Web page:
Federal court takes up Second Amendment case
Gun rights activists are challenging whether Americans living abroad can purchase firearms in a case that could have major implications for the Second Amendment.
A federal appeals court is sending the case to trial after a six-year delay.
The case revolves around Stephen Dearth, an American citizen who lives in Canada. He’s challenging a government policy that blocks him from buying a gun when he visits the U.S.
The Bureau of Alcohol, Tobacco, Firearms and Explosives (ATF) prohibits people from buying a gun in a state where they do not reside.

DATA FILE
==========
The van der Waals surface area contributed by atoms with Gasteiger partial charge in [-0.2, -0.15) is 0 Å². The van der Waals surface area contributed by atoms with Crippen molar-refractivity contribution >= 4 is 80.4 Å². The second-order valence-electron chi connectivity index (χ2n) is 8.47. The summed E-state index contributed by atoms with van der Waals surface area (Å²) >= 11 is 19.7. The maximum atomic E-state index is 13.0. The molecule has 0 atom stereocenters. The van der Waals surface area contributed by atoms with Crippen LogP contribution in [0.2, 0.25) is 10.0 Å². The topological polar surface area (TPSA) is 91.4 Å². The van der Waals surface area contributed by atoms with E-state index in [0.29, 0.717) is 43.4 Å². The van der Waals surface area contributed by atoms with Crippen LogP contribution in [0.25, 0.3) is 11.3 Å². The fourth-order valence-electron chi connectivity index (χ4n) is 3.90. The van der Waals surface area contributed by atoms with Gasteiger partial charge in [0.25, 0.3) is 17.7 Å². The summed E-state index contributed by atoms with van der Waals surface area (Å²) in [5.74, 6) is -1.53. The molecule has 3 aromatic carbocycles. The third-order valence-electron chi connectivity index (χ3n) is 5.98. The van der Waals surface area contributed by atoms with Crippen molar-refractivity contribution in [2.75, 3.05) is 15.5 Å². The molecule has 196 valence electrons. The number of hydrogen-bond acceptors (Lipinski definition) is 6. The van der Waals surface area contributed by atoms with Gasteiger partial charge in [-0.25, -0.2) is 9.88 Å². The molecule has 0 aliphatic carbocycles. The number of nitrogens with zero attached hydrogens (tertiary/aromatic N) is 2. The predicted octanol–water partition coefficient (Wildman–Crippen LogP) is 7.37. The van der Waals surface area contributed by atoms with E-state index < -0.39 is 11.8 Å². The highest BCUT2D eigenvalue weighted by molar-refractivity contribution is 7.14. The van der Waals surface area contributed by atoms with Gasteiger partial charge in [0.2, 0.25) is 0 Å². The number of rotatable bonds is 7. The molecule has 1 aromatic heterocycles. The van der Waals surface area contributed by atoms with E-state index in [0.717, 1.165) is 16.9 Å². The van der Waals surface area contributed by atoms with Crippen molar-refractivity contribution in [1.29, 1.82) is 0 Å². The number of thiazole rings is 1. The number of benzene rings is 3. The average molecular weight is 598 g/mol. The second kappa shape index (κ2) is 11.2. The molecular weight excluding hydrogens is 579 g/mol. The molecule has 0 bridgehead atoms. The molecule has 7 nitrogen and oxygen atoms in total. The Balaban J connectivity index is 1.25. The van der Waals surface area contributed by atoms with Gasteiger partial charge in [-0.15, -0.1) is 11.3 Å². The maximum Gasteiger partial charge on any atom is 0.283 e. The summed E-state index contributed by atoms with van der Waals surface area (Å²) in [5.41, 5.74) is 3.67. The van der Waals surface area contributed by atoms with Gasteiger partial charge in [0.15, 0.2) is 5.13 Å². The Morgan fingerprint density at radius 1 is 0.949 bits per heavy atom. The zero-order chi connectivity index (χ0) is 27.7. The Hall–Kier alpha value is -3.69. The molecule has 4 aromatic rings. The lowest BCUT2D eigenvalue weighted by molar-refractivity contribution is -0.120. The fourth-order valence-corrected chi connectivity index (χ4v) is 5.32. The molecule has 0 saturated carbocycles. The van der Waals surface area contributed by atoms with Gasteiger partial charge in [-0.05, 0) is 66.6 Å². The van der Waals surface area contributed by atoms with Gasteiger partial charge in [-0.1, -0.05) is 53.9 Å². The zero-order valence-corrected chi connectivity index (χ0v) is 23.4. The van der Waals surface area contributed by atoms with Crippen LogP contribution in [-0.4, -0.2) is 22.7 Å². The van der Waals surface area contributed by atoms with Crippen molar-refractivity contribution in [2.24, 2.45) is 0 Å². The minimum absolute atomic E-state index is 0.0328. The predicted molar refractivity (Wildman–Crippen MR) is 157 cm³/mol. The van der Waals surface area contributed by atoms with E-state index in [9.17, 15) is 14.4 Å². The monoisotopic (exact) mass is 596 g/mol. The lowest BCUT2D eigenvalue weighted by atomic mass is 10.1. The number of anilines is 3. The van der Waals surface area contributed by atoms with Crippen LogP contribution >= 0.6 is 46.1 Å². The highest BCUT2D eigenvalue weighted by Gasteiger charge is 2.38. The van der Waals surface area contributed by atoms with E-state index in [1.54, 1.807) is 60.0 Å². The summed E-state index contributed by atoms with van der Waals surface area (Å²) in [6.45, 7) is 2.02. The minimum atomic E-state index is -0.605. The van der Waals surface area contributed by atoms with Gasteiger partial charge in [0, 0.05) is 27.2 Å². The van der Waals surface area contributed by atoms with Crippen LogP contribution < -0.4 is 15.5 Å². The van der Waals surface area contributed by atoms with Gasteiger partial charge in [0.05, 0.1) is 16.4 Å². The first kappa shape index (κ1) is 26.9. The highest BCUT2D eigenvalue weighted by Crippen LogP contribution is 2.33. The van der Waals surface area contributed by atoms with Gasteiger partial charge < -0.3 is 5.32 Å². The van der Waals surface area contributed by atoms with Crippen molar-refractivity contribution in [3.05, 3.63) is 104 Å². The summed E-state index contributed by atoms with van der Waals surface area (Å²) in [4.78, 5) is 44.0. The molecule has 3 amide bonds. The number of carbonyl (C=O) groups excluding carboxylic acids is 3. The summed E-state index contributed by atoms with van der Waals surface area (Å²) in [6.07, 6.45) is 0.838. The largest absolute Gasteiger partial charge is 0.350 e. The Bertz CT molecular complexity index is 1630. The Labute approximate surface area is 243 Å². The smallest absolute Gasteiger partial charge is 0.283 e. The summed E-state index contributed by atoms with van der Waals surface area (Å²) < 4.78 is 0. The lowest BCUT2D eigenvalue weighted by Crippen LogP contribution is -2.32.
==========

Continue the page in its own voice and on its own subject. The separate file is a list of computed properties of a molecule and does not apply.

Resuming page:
The rule is intended to encourage people to follow the gun regulations in their homes states. But it has caused complications for Americans like Dearth who are living abroad who do not have a home state.
A federal district court sided with the government, but the U.S. Court of Appeals for the District of Columbia voted 2-1 on Tuesday to send the case to trial.
The Second Amendment Foundation is arguing the case on behalf of Dearth, while the National Rifle Association filed an amicus brief in the case.
“A statute that prevents a law-abiding citizen from exercising his or her Second Amendment rights while back on U.S. soil, no matter where they happen to be living, needs to be challenged,” said Alan Gottlieb, founder and executive vice president of the Second Amendment Foundation, in a statement.